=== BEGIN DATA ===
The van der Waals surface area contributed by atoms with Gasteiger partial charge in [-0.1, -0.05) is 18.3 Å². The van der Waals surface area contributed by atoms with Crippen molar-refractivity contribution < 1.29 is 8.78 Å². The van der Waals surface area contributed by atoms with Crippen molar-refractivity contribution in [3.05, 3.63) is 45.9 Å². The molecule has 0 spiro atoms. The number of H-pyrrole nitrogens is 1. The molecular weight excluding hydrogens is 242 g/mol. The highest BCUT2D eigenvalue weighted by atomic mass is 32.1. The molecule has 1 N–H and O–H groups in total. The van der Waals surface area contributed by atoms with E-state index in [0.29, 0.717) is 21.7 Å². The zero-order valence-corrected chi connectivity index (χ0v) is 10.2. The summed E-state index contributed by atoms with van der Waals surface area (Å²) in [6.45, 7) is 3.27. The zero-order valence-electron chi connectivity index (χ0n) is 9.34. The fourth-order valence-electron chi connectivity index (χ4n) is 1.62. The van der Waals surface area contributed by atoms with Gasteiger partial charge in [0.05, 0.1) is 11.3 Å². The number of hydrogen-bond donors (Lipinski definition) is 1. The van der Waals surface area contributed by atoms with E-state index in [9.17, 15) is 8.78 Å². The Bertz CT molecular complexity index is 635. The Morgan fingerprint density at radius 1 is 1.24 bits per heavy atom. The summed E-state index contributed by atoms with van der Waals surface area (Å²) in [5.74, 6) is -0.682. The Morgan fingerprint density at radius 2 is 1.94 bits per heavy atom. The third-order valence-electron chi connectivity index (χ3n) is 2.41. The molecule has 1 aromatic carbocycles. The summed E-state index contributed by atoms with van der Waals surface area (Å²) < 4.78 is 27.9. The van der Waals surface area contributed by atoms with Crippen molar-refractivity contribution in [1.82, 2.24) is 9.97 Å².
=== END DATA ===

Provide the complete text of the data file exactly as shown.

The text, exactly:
The van der Waals surface area contributed by atoms with Gasteiger partial charge in [-0.1, -0.05) is 18.3 Å². The van der Waals surface area contributed by atoms with Crippen molar-refractivity contribution < 1.29 is 8.78 Å². The van der Waals surface area contributed by atoms with Crippen molar-refractivity contribution in [3.05, 3.63) is 45.9 Å². The molecule has 0 spiro atoms. The number of H-pyrrole nitrogens is 1. The molecular weight excluding hydrogens is 242 g/mol. The highest BCUT2D eigenvalue weighted by atomic mass is 32.1. The molecule has 1 N–H and O–H groups in total. The van der Waals surface area contributed by atoms with E-state index in [0.29, 0.717) is 21.7 Å². The zero-order valence-corrected chi connectivity index (χ0v) is 10.2. The summed E-state index contributed by atoms with van der Waals surface area (Å²) in [6.45, 7) is 3.27. The zero-order valence-electron chi connectivity index (χ0n) is 9.34. The fourth-order valence-electron chi connectivity index (χ4n) is 1.62. The van der Waals surface area contributed by atoms with Gasteiger partial charge in [0.05, 0.1) is 11.3 Å². The number of hydrogen-bond donors (Lipinski definition) is 1. The van der Waals surface area contributed by atoms with E-state index in [9.17, 15) is 8.78 Å². The Bertz CT molecular complexity index is 635. The Morgan fingerprint density at radius 1 is 1.24 bits per heavy atom. The summed E-state index contributed by atoms with van der Waals surface area (Å²) in [5.74, 6) is -0.682. The Morgan fingerprint density at radius 2 is 1.94 bits per heavy atom. The third-order valence-electron chi connectivity index (χ3n) is 2.41. The molecule has 1 aromatic carbocycles. The summed E-state index contributed by atoms with van der Waals surface area (Å²) < 4.78 is 27.9. The van der Waals surface area contributed by atoms with Crippen molar-refractivity contribution in [1.82, 2.24) is 9.97 Å².